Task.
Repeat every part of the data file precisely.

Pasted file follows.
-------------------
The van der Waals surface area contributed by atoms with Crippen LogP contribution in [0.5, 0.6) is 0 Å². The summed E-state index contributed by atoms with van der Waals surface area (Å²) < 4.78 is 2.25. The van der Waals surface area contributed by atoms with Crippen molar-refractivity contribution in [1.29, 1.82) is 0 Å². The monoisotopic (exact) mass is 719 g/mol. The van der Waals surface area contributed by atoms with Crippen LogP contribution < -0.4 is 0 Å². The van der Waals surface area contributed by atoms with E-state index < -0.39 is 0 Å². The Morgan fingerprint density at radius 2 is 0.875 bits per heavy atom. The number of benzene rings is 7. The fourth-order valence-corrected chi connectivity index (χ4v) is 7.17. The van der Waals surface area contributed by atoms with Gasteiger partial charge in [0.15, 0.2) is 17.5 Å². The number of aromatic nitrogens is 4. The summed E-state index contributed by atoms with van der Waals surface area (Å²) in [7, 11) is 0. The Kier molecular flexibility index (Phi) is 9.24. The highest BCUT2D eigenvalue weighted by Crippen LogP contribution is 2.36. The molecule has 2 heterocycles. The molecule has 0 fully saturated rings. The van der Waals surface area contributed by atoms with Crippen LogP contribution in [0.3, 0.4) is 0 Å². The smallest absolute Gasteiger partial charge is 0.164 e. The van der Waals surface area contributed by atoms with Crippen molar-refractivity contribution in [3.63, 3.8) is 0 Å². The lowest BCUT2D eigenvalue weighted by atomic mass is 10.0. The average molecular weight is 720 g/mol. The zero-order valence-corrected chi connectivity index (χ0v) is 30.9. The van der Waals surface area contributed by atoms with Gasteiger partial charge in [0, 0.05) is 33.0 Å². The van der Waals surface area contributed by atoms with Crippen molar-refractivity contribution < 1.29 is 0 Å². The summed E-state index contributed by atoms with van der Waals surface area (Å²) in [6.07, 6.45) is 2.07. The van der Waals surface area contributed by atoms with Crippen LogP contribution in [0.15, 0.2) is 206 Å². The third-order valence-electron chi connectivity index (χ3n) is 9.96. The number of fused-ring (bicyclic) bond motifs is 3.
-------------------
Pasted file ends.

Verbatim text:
The van der Waals surface area contributed by atoms with Crippen LogP contribution in [0.5, 0.6) is 0 Å². The summed E-state index contributed by atoms with van der Waals surface area (Å²) < 4.78 is 2.25. The van der Waals surface area contributed by atoms with Crippen molar-refractivity contribution in [1.29, 1.82) is 0 Å². The monoisotopic (exact) mass is 719 g/mol. The van der Waals surface area contributed by atoms with Crippen LogP contribution < -0.4 is 0 Å². The van der Waals surface area contributed by atoms with E-state index < -0.39 is 0 Å². The Morgan fingerprint density at radius 2 is 0.875 bits per heavy atom. The number of benzene rings is 7. The fourth-order valence-corrected chi connectivity index (χ4v) is 7.17. The van der Waals surface area contributed by atoms with Gasteiger partial charge in [0.15, 0.2) is 17.5 Å². The number of aromatic nitrogens is 4. The summed E-state index contributed by atoms with van der Waals surface area (Å²) in [7, 11) is 0. The Kier molecular flexibility index (Phi) is 9.24. The highest BCUT2D eigenvalue weighted by Crippen LogP contribution is 2.36. The molecule has 2 heterocycles. The molecule has 0 fully saturated rings. The van der Waals surface area contributed by atoms with Crippen LogP contribution in [0.3, 0.4) is 0 Å². The smallest absolute Gasteiger partial charge is 0.164 e. The van der Waals surface area contributed by atoms with Crippen molar-refractivity contribution in [3.63, 3.8) is 0 Å². The lowest BCUT2D eigenvalue weighted by atomic mass is 10.0. The average molecular weight is 720 g/mol. The zero-order valence-corrected chi connectivity index (χ0v) is 30.9. The van der Waals surface area contributed by atoms with Gasteiger partial charge in [0, 0.05) is 33.0 Å². The van der Waals surface area contributed by atoms with Crippen molar-refractivity contribution < 1.29 is 0 Å². The summed E-state index contributed by atoms with van der Waals surface area (Å²) in [6.07, 6.45) is 2.07. The van der Waals surface area contributed by atoms with Crippen LogP contribution in [0.15, 0.2) is 206 Å². The third-order valence-electron chi connectivity index (χ3n) is 9.96. The number of fused-ring (bicyclic) bond motifs is 3.